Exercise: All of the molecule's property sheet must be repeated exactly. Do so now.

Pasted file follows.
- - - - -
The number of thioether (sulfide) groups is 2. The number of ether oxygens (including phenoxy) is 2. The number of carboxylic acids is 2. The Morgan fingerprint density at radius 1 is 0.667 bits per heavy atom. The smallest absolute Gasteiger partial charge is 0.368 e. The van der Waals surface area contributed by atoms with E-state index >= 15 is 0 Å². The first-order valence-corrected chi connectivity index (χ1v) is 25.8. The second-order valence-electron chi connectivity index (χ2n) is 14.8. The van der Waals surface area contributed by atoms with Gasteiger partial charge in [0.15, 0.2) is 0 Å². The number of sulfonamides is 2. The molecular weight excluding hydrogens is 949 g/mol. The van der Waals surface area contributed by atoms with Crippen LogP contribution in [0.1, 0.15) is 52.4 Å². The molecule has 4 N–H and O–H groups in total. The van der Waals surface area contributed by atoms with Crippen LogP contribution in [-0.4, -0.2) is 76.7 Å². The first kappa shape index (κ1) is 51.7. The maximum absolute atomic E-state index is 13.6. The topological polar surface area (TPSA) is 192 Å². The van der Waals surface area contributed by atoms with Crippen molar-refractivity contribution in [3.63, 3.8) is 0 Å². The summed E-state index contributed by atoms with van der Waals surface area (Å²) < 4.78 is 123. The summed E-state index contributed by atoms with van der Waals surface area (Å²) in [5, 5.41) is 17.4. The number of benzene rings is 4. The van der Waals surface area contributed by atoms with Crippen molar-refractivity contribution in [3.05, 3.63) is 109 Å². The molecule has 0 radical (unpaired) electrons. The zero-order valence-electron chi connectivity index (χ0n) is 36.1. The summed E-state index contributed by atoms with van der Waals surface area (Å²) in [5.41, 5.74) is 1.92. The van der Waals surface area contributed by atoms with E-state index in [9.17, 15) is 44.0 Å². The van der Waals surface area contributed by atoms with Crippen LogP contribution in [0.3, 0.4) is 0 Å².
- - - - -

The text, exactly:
The number of thioether (sulfide) groups is 2. The number of ether oxygens (including phenoxy) is 2. The number of carboxylic acids is 2. The Morgan fingerprint density at radius 1 is 0.667 bits per heavy atom. The smallest absolute Gasteiger partial charge is 0.368 e. The van der Waals surface area contributed by atoms with E-state index >= 15 is 0 Å². The first-order valence-corrected chi connectivity index (χ1v) is 25.8. The second-order valence-electron chi connectivity index (χ2n) is 14.8. The van der Waals surface area contributed by atoms with Gasteiger partial charge in [0.15, 0.2) is 0 Å². The number of sulfonamides is 2. The molecular weight excluding hydrogens is 949 g/mol. The van der Waals surface area contributed by atoms with Crippen LogP contribution in [0.1, 0.15) is 52.4 Å². The molecule has 4 N–H and O–H groups in total. The van der Waals surface area contributed by atoms with Crippen LogP contribution in [-0.4, -0.2) is 76.7 Å². The first kappa shape index (κ1) is 51.7. The maximum absolute atomic E-state index is 13.6. The topological polar surface area (TPSA) is 192 Å². The van der Waals surface area contributed by atoms with Crippen molar-refractivity contribution in [3.63, 3.8) is 0 Å². The summed E-state index contributed by atoms with van der Waals surface area (Å²) < 4.78 is 123. The summed E-state index contributed by atoms with van der Waals surface area (Å²) in [5, 5.41) is 17.4. The number of benzene rings is 4. The van der Waals surface area contributed by atoms with Crippen molar-refractivity contribution in [3.05, 3.63) is 109 Å². The molecule has 0 radical (unpaired) electrons. The zero-order valence-electron chi connectivity index (χ0n) is 36.1. The summed E-state index contributed by atoms with van der Waals surface area (Å²) in [5.41, 5.74) is 1.92. The van der Waals surface area contributed by atoms with E-state index in [9.17, 15) is 44.0 Å². The van der Waals surface area contributed by atoms with Crippen LogP contribution in [0.3, 0.4) is 0 Å².